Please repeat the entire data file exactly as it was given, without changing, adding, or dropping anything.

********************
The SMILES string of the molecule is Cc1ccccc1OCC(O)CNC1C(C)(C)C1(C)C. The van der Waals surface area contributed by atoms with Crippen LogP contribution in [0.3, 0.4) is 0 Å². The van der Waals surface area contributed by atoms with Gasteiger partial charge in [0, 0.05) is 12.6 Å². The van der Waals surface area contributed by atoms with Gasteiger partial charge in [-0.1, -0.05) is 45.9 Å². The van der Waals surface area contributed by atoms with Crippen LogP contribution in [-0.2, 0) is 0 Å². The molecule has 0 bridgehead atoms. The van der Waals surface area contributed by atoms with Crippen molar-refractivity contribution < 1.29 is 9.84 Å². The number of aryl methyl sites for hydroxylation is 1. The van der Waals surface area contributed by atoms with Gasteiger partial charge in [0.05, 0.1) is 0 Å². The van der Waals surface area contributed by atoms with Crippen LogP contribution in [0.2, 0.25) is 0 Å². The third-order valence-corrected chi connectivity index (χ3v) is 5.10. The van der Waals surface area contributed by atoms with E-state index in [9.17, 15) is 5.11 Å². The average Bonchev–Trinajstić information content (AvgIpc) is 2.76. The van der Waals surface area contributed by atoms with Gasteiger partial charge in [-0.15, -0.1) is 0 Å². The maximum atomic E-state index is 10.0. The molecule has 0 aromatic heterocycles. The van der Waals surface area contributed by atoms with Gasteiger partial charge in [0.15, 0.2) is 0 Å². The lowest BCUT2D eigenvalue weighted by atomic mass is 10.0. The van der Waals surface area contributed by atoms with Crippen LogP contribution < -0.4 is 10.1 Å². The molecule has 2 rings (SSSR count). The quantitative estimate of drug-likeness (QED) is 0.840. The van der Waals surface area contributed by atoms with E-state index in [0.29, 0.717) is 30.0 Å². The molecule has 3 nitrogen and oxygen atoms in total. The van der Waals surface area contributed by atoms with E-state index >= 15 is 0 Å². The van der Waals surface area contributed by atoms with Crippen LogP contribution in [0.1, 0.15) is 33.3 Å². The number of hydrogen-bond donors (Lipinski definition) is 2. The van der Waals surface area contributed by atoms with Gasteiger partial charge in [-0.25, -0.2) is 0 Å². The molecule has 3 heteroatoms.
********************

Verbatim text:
The SMILES string of the molecule is Cc1ccccc1OCC(O)CNC1C(C)(C)C1(C)C. The van der Waals surface area contributed by atoms with Crippen LogP contribution in [0.3, 0.4) is 0 Å². The van der Waals surface area contributed by atoms with Gasteiger partial charge in [0, 0.05) is 12.6 Å². The van der Waals surface area contributed by atoms with Gasteiger partial charge in [-0.1, -0.05) is 45.9 Å². The van der Waals surface area contributed by atoms with Crippen LogP contribution in [-0.2, 0) is 0 Å². The molecule has 0 bridgehead atoms. The van der Waals surface area contributed by atoms with Crippen molar-refractivity contribution < 1.29 is 9.84 Å². The number of aryl methyl sites for hydroxylation is 1. The van der Waals surface area contributed by atoms with Gasteiger partial charge in [0.05, 0.1) is 0 Å². The van der Waals surface area contributed by atoms with Crippen LogP contribution in [0.2, 0.25) is 0 Å². The third-order valence-corrected chi connectivity index (χ3v) is 5.10. The van der Waals surface area contributed by atoms with E-state index in [9.17, 15) is 5.11 Å². The average Bonchev–Trinajstić information content (AvgIpc) is 2.76. The van der Waals surface area contributed by atoms with Gasteiger partial charge in [-0.15, -0.1) is 0 Å². The maximum atomic E-state index is 10.0. The molecule has 0 aromatic heterocycles. The van der Waals surface area contributed by atoms with Gasteiger partial charge in [0.15, 0.2) is 0 Å². The lowest BCUT2D eigenvalue weighted by atomic mass is 10.0. The van der Waals surface area contributed by atoms with Crippen LogP contribution < -0.4 is 10.1 Å². The molecule has 2 rings (SSSR count). The quantitative estimate of drug-likeness (QED) is 0.840. The van der Waals surface area contributed by atoms with E-state index in [0.29, 0.717) is 30.0 Å². The molecule has 3 nitrogen and oxygen atoms in total. The van der Waals surface area contributed by atoms with E-state index >= 15 is 0 Å². The van der Waals surface area contributed by atoms with Crippen LogP contribution in [0.1, 0.15) is 33.3 Å². The number of hydrogen-bond donors (Lipinski definition) is 2. The van der Waals surface area contributed by atoms with Gasteiger partial charge in [-0.25, -0.2) is 0 Å². The molecule has 3 heteroatoms.